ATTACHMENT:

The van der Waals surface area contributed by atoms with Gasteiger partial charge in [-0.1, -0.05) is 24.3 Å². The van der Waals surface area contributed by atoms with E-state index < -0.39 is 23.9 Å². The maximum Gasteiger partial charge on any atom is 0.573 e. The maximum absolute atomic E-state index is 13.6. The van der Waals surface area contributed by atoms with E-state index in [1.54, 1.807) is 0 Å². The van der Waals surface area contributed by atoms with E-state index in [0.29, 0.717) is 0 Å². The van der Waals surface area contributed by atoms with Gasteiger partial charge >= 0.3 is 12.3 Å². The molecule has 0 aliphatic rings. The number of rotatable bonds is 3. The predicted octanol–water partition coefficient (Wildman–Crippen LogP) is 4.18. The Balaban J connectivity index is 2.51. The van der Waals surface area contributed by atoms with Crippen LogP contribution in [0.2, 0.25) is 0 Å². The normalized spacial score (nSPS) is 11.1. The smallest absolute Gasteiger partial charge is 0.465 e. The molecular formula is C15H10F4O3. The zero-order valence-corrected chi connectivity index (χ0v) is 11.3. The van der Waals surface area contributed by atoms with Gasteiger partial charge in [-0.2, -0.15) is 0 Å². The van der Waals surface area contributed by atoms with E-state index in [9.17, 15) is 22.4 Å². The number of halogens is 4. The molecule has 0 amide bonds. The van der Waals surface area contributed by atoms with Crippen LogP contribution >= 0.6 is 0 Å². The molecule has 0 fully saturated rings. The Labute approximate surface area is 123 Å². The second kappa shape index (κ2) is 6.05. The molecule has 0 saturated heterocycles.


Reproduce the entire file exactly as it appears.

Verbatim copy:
The van der Waals surface area contributed by atoms with Gasteiger partial charge in [-0.1, -0.05) is 24.3 Å². The van der Waals surface area contributed by atoms with E-state index < -0.39 is 23.9 Å². The maximum Gasteiger partial charge on any atom is 0.573 e. The maximum absolute atomic E-state index is 13.6. The van der Waals surface area contributed by atoms with E-state index in [1.54, 1.807) is 0 Å². The van der Waals surface area contributed by atoms with E-state index in [0.29, 0.717) is 0 Å². The van der Waals surface area contributed by atoms with Gasteiger partial charge >= 0.3 is 12.3 Å². The molecule has 0 aliphatic rings. The number of rotatable bonds is 3. The predicted octanol–water partition coefficient (Wildman–Crippen LogP) is 4.18. The Balaban J connectivity index is 2.51. The van der Waals surface area contributed by atoms with Crippen LogP contribution in [0.2, 0.25) is 0 Å². The normalized spacial score (nSPS) is 11.1. The smallest absolute Gasteiger partial charge is 0.465 e. The molecular formula is C15H10F4O3. The zero-order valence-corrected chi connectivity index (χ0v) is 11.3. The van der Waals surface area contributed by atoms with Gasteiger partial charge in [-0.2, -0.15) is 0 Å². The van der Waals surface area contributed by atoms with E-state index in [9.17, 15) is 22.4 Å². The number of halogens is 4. The molecule has 0 amide bonds. The van der Waals surface area contributed by atoms with Crippen LogP contribution >= 0.6 is 0 Å². The molecule has 0 fully saturated rings. The Labute approximate surface area is 123 Å². The second kappa shape index (κ2) is 6.05. The molecule has 0 saturated heterocycles.